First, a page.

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Copyright 2016 NPR. To see more, visit http://www.npr.org/.

Copyright 2016 NPR. To see more, visit http://www.npr.org/.

Copyright 2016 NPR. To see more, visit http://www.npr.org/.

Arizona Hispanics Poised To Swing State Blue

28 minutes ago
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Copyright 2016 NPR. To see more, visit http://www.npr.org/.

Edit note: This report contains accounts of rape, violence and other disturbing events.

Sex trafficking wasn't a major concern in the early 1980s, when Beth Jacobs was a teenager. If you were a prostitute, the thinking went, it was your choice.

Jacobs thought that too, right up until she came to on the lot of a dark truck stop one night. She says she had asked a friendly-seeming man for a ride home that afternoon.

Jacobs says he gave her something in an old McDonald's cup — a drug — and as she was waking up the man announced that he was a pimp. Her pimp.

The Boston Citgo sign, all 3,600 square LED feet of which has served as the backdrop to Red Sox games since 1965, is now officially a "pending landmark."

Spanish Surrealist Salvador Dalí spent much of the 1940s in the U.S., avoiding World War II and its aftermath. He was a well-known fixture on the art scene in Monterey, Calif. — and that's where the largest collection of Dalí's work on the West Coast is now open to the public.

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Book News: Newly Found Oscar Wilde Letter: 'Sacrifice For Your Art'

Mar 22, 2013
Originally published on March 22, 2013 9:05 am

The daily lowdown on books, publishing, and the occasional author behaving badly.

  • A recently discovered 13-page letter from Oscar Wilde advises a mysterious "Mr. Morgan" that "[t]he best work in literature is always done by those who do not depend on it for their daily bread and the highest form of literature, Poetry, brings no wealth to the singer," according to a report in The Telegraph. Wilde adds, "Make some sacrifice for your art and you will be repaid but ask of art to sacrifice herself for you and a bitter disappointment may come to you." The letter was discovered last November, and will be auctioned off on April 4.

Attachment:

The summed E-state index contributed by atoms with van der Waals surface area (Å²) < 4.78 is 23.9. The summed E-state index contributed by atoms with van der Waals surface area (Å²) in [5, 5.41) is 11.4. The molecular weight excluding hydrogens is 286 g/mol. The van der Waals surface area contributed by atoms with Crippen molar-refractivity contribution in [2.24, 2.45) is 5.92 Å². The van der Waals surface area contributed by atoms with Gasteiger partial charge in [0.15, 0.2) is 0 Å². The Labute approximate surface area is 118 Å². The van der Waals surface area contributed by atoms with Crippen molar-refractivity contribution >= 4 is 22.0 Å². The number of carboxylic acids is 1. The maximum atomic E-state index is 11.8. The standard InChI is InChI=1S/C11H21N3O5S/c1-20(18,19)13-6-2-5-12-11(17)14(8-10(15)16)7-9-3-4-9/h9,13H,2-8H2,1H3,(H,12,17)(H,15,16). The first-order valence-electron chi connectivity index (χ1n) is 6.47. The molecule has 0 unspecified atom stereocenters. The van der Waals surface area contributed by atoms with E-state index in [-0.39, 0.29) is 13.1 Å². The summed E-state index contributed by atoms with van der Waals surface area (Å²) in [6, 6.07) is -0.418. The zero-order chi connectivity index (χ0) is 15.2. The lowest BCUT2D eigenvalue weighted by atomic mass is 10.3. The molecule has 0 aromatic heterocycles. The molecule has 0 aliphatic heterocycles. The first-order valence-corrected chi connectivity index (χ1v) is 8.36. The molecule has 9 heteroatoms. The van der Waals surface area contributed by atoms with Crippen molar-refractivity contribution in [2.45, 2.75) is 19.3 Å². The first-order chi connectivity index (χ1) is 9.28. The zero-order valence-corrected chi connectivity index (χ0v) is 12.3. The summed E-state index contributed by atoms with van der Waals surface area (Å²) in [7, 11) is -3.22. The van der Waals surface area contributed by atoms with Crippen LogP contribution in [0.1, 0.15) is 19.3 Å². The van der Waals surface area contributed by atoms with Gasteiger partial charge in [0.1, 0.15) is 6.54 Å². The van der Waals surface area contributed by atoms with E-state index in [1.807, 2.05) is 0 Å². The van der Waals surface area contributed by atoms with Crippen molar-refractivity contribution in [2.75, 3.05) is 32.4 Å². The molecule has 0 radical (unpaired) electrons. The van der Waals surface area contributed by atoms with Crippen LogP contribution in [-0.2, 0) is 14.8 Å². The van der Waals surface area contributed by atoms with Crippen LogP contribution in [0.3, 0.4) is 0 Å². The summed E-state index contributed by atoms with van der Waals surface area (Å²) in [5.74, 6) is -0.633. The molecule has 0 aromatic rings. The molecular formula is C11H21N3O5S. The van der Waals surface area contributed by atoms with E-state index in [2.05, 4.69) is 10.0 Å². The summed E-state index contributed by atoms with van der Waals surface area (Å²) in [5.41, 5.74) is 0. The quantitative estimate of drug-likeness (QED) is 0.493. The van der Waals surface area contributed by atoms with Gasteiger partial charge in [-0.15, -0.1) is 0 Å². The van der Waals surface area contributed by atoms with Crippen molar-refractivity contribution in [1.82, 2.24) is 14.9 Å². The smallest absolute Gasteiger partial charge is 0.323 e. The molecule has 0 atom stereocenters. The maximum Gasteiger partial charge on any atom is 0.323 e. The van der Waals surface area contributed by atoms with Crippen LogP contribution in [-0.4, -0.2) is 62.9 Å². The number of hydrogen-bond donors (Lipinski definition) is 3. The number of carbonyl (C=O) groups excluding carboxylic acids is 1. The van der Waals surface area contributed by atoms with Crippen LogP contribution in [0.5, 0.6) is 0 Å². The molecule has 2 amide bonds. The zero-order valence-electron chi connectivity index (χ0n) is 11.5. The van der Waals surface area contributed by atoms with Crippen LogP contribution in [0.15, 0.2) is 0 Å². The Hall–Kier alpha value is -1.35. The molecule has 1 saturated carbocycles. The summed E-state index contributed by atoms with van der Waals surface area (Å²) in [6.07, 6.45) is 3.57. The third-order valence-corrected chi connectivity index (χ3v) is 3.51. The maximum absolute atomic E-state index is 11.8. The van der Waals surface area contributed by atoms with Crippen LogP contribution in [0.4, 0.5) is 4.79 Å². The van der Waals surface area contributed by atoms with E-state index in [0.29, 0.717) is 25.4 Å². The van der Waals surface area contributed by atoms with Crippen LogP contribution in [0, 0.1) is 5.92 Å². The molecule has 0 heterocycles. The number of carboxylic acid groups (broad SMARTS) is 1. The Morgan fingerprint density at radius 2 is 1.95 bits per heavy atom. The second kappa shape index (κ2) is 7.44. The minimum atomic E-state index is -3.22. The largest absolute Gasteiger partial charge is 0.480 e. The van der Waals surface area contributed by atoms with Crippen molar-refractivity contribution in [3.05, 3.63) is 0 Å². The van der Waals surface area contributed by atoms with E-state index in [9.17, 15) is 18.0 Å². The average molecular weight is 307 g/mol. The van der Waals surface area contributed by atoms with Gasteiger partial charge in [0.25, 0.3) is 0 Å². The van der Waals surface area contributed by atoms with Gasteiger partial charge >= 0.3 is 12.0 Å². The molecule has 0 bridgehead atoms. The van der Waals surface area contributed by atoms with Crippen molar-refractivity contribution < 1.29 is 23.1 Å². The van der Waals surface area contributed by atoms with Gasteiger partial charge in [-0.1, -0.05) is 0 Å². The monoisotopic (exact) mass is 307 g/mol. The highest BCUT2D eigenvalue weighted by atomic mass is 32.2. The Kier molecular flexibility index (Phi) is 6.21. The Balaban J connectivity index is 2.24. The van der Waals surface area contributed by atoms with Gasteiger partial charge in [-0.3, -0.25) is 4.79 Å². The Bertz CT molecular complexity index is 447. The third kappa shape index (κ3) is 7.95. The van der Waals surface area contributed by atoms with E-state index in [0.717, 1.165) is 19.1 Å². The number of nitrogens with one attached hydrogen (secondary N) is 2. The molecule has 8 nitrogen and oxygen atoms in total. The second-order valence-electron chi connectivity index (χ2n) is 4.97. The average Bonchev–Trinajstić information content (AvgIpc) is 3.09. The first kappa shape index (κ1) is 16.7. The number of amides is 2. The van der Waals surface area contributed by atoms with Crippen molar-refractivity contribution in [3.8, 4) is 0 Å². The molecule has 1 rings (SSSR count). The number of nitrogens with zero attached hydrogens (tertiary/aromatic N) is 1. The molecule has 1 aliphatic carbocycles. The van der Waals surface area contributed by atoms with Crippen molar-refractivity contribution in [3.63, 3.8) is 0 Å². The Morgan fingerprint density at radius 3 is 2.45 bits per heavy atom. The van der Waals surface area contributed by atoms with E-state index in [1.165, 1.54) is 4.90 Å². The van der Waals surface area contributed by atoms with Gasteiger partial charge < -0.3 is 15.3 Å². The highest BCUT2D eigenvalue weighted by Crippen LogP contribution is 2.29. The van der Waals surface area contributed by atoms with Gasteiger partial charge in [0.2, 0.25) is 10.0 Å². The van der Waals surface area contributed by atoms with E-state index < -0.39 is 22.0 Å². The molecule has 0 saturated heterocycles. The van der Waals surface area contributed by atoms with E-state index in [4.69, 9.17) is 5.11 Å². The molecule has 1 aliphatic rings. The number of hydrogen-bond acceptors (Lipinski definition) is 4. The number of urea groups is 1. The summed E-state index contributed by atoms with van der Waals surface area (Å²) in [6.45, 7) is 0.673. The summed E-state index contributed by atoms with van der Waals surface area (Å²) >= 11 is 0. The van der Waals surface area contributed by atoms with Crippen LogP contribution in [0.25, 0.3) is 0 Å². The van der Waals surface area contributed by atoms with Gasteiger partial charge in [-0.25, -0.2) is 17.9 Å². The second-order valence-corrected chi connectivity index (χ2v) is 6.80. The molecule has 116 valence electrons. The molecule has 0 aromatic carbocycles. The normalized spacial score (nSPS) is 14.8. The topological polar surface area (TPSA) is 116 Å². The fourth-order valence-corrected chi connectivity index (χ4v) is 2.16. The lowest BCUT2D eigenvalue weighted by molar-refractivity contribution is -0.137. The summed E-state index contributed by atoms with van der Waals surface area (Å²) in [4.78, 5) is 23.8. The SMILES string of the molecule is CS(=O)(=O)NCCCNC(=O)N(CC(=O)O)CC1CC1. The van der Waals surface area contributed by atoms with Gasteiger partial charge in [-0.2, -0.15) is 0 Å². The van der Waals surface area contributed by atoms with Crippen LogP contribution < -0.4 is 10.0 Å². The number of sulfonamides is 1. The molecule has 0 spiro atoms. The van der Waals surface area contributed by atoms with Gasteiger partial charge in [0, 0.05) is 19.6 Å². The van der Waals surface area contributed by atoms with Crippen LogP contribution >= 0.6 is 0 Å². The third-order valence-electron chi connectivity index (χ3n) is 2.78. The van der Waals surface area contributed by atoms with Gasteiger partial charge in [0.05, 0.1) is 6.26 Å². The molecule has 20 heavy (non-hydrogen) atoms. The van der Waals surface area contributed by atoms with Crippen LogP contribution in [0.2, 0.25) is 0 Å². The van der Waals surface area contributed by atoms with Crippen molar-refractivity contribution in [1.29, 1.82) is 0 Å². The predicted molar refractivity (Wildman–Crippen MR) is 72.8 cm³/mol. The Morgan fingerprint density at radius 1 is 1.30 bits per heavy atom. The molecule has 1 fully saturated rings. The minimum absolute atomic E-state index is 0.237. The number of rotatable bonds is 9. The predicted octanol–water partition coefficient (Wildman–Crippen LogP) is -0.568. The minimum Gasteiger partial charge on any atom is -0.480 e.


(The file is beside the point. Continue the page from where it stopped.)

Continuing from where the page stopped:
Update at 9:05 a.m. ET:

  • Nigerian Novelist Chinua Achebe has died, according to reports from the Associated Press and other news outlets quoting his publisher. Achebe was the author of Things Fall Apart, and won the Man Booker international prize in 2007.

  • Iraqi poet Dunya Mikhail spoke to NPR's Renee Montagne about memory and loss in an interview Thursday: "[P]oetry is not medicine — it's an X-ray. It helps you see the wound and understand it."
  • Reginald Bakeley's Goblinproofing One's Chicken Coop won the prestigious Bookseller Diagram Prize for the year's weirdest book title, beating out, among others, Loani Prior's How Tea Cosies Changed the World.
  • Megan Garber writes for The Atlantic about the slow death of the pronoun "whom": "Correctness is significantly less appealing when its price is the appearance of being — as an editor at The Guardian wrote — a 'pompous twerp.' "

  • For The New Yorker, Brad Leithauser describes the difference between "Hot" and "Cold" hells in literature: "Hot Hell is, in myths and fairy tales, a land of giants or trolls or monsters — creatures whose very dimensions are menacing. ... The evil genius of Cold Hell typically takes the form of a designing schemer. It's a spider — or a wizened, dark, spidery wizard. It's Sherlock Holmes's nemesis, Moriarty. It's Fu Manchu. It's the flattering, unctuous creature that proffers a tainted apple, whether the Bible's serpent or Snow White's witch."
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